Cody Wilkie grew up disconnected from her culture and is working to reconnect to her Anishinaabe roots, but due to climate change, she’s afraid that she might never be able to see her ancestral homelands and her people’s sacred landmarks.

Wilkie grew up far from her homelands in Augusta, Georgia (Westo, S’atsoyaha and Muskogee territory) with her Indigenous father and Irish/German mother.

As a child, her father grew up in a mostly white town which led to the loss of his Indigenous identity due to the racism he dealt with. As he grew older, his identity became less and less important to him and eventually, he lost all sense of it. 

This loss would eventually affect his daughter, leaving Wilkie disconnected from her culture. Her mother, because of her background, didn’t know much about Wilkie’s Indigenous roots aside from the little that her husband had mentioned. Which led to Wilkie have a white, colonial viewpoint rather than an Indigenous one.

The environment wasn’t a concern when it came to her family’s life, but she was always outside playing and noticed the scorching hot, Georgia sun.

“I’ve gained a less settler, more Indigenous perspective.”

As Wilkie grew up, she started the long process of reconnecting to her Indigenous roots during her teenage years. This can be a difficult process, and Wilkie’s father didn’t have a lot to teach her due to his own disconnected identity. 

Through social media, Wilkie learned about Indigenous activism, Indigenous history and information about her own people. This helped her journey to reconnect to her culture.

“I’ve gained a less settler, more Indigenous perspective,” said Wilkie.

“I definitely think I’ve become more vocal and more conscientious in my life as I’ve reconnected, especially with social media because I would follow Indigenous activists who do talk about the Earth and change and everything that’s going on in the world.”

Indigenous activists online often speak about climate change. Climate change can hurt Indigenous people and reconnecting their identities with their Indigenous homeland. Indigenous people can be directly affected by climate change if their homelands are dealing with drought, floods, tornadoes and freezing rain.

“I don’t know my true homelands or my ancestral lands.”

Indigenous Alaskan people and Inuit people’s lifestyles, for example, will have to change drastically due to climate change. With the snow and ice melting around them, the animals they hunt are disappearing.

“As an Indigenous woman, climate change is tough because I don’t know my true homelands or my ancestral lands. The fact that those lands are being hurt and ruined […] I might never get to see them,” said Wilkie.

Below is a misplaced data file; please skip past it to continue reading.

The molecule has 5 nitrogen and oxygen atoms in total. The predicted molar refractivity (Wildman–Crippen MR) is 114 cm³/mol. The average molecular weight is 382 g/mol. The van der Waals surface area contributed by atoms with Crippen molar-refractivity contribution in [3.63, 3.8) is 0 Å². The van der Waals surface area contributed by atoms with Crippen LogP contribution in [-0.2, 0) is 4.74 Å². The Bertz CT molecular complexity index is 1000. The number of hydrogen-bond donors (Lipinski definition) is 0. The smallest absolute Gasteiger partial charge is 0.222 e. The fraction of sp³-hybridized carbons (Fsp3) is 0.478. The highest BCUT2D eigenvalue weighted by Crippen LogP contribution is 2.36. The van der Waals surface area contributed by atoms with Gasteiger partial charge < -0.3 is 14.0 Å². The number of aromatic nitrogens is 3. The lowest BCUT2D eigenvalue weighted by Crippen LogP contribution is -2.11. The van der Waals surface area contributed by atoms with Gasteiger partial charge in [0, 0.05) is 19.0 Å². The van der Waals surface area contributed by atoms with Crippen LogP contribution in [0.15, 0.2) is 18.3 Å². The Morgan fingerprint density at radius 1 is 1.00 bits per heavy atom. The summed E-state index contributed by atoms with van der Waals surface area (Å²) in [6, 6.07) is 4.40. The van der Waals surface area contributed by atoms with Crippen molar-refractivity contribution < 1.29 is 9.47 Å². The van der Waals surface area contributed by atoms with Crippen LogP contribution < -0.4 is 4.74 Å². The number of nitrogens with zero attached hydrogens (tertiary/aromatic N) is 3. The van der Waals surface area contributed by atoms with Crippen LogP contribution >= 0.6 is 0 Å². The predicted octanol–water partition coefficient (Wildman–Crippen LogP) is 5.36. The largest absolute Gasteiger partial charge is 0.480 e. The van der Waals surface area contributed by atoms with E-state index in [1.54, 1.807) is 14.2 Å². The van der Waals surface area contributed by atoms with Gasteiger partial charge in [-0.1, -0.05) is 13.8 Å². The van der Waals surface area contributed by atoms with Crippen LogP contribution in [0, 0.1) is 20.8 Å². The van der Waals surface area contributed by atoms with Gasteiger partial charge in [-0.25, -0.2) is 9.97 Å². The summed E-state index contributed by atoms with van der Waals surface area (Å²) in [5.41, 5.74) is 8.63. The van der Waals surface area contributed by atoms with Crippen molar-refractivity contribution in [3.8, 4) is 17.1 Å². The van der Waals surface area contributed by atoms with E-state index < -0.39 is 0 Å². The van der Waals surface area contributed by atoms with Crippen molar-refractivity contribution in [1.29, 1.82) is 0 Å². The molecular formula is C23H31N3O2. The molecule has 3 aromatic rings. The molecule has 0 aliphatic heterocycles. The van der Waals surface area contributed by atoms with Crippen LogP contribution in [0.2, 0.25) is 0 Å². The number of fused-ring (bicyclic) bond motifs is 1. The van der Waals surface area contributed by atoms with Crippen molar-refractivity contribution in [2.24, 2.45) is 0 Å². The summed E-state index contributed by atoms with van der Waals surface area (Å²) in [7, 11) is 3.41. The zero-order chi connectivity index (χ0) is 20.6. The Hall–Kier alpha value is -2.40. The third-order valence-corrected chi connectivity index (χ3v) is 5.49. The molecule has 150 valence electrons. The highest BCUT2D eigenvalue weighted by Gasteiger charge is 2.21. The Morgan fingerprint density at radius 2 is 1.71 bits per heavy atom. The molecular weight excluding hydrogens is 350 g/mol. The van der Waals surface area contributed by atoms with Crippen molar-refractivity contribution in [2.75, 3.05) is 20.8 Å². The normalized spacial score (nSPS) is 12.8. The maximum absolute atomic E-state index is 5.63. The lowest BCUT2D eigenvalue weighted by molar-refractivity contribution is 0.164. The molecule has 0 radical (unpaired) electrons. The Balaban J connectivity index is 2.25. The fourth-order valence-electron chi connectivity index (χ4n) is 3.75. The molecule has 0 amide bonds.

Wilkie’s homelands are in the Turtle Mountain Reserve in North Dakota. By 2100, summers in Theodore Roosevelt National Park are predicted to be 13 degrees hotter. More than 50,000 people are living in areas at elevated risk of inland flooding since heavy downpours have increased since 1950. The nearly 20,000 people living in North Dakota are especially vulnerable to extreme heat, according to States at Risk — a project aiming to show how Americans will be affected by climate change.

Colonization has been discussed by activists of colour as a factor of speeding up the process of climate change. The Industrial Revolution included huge factories emitting smoke and polluting the atmosphere, which would unknowingly create problems for future generations to come. By comparison, many Indigenous communities gave thanks to the earth as a way to show respect for the wildlife and plants they would use for food, clothes and medicine. 

North Dakota has already had to deal with climate-related issues when the North Dakota Access Pipeline was being installed and Indigenous people from around the world were protesting the protection of water and earth.

The pipeline would cross Standing Rock Sioux reservation’s traditional and ancestral lands and the construction of the pipeline jeopardized many sacred places. Sacred places for Indigenous people are often undermined by non-Indigenous people.

“Because so much land has already been taken and so many sacred sites have been taken, I think what remains needs to be taken care of and looked after because once they’re gone you’ll only have some parts of the land that were tied to your ancestors,” said Wilkie.

Much like the sacred sites, Indigenous voices have been ignored throughout history when it came to respecting the earth. Indigenous activists are often silenced, such as activists at Standing Rock. Climate change continues to rear its head while white voices are centered in environmental discussions and activists of colour are rarely acknowledged.

Wilkie hopes to move to her homelands in North Dakota after she graduates from University with a bachelor’s degree in film and media.

“Just living up there, being able to learn about the history of that land and how my ancestors took care of it and how they helped shape it and how they respected it. I feel like being there in person would put it a lot more in perspective because as of right now, I don’t have ancestral ties to this land I am living on,” said Wilkie.

Editor: Isaiah Lindo |

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